• Be consistent. Rachel was told by the Instagram rep that their algorithm likes to see consistency. Create a posting schedule, and stick to it as best you can.

There’s a lot more to cover in Rachel’s full blog post, which you can check out here.


The fascinating story of how it took Walmart and Sam Walton 15+ years to become an “overnight success”

You know the brand. You’ve probably been to a Walmart this week.

What you might not know though is the real and deeper story of how Walmart became a success. Company founder stories are full of, as Trevor McKendrick puts it in his essay, “non-malicious lies.”

But back to Sam Walton…

Did you know he opened the first Walmart when he was already 44 years old? Did you know he had over 15 years of experience in retail at that point?

Did you know his first store went out of business because of a mistake in his lease?

Did you know that he struggled to raise money to open the first Walmart even though he had a proven track record of 15+ years in the retail space?

Don’t get us wrong – it’s great to learn from success… But the real lessons and the relatable stories are those where we see the complete picture, when you see how the person dealt with situations when things didn’t go their way.

That’s why we enjoyed this essay by Trevor. He dug into Sam’s less told (and less sexy) years until Walmart became a success. It’s the true journey of an entrepreneur with real ups and downs.

Give it a read, it’s truly fascinating!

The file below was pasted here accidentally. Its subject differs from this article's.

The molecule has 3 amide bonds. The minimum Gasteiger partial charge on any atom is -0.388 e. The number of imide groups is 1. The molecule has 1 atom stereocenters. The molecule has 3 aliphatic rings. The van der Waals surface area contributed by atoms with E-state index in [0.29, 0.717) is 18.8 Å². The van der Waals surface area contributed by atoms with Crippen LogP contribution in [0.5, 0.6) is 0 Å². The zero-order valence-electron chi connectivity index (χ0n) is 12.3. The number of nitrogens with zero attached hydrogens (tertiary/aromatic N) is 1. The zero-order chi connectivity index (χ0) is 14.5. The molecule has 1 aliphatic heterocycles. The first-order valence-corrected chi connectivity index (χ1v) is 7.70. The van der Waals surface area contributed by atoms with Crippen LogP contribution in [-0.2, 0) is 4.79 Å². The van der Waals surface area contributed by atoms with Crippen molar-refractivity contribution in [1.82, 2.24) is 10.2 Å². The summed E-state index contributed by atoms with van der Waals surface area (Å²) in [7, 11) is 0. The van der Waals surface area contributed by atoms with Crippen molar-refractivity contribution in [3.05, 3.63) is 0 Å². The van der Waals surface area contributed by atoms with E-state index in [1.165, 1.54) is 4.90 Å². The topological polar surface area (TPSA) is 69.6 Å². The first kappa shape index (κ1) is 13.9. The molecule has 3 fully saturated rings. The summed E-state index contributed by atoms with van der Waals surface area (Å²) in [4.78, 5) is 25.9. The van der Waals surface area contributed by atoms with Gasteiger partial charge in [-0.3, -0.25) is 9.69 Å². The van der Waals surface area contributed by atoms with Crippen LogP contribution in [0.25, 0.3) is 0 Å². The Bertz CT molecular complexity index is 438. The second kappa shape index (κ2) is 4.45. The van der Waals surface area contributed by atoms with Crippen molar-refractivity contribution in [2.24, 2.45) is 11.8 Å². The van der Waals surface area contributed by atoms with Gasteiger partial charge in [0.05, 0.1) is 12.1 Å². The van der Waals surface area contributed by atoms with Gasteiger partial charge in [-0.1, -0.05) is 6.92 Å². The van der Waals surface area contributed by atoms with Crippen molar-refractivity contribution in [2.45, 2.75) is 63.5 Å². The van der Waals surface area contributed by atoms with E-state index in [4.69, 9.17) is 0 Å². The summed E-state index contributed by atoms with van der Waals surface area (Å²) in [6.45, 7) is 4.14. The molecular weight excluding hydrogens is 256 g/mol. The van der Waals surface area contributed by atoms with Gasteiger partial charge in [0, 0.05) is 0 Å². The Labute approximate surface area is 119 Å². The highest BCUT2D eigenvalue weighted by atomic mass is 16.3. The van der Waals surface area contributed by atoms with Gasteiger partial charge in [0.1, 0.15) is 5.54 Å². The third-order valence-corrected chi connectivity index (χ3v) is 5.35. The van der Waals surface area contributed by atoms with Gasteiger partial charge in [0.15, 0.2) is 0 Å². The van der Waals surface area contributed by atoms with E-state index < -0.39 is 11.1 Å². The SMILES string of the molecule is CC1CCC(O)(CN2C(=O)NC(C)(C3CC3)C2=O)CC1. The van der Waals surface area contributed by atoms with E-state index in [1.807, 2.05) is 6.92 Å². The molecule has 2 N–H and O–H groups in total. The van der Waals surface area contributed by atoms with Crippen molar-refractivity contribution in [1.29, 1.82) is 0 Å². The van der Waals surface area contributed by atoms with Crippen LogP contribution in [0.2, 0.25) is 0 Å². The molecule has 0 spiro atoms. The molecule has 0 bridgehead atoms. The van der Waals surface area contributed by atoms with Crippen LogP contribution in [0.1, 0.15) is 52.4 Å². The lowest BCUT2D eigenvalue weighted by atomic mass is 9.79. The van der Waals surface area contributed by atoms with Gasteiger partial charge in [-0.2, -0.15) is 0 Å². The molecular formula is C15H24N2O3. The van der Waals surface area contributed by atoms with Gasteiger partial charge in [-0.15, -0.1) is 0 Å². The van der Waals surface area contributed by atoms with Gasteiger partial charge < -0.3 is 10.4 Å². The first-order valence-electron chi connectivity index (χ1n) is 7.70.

We’ve recently subscribed to Trevor’s free newsletter aptly named “How It Actually Works”. Every Monday, you will get a newsletter from Trevor with something that will make you smarter. That’s where this essay was first featured.

Join us and 1000s others who start their week with a taste of “How It Actually Works”.


Breaking down a wildly successful content strategy


One look at the Headspace website and you can tell this is a brand that knows what they’re doing. It’s beautiful, well-organized, and there’s great content across the board.

If you need a refresher: Headspace is a meditation, mindfulness, and sleep brand that became more popular than ever in 2020.

Fortunately, we’ve got the numbers on just how successful Headspace has been: The company is bringing in more than 400k organic users per month, racking up millions of video views, and has more than 2M paying subscribers.

So what makes Headspace’s content strategy great? The team at Grizzle just put together a great breakdown, and here are some of the key pieces: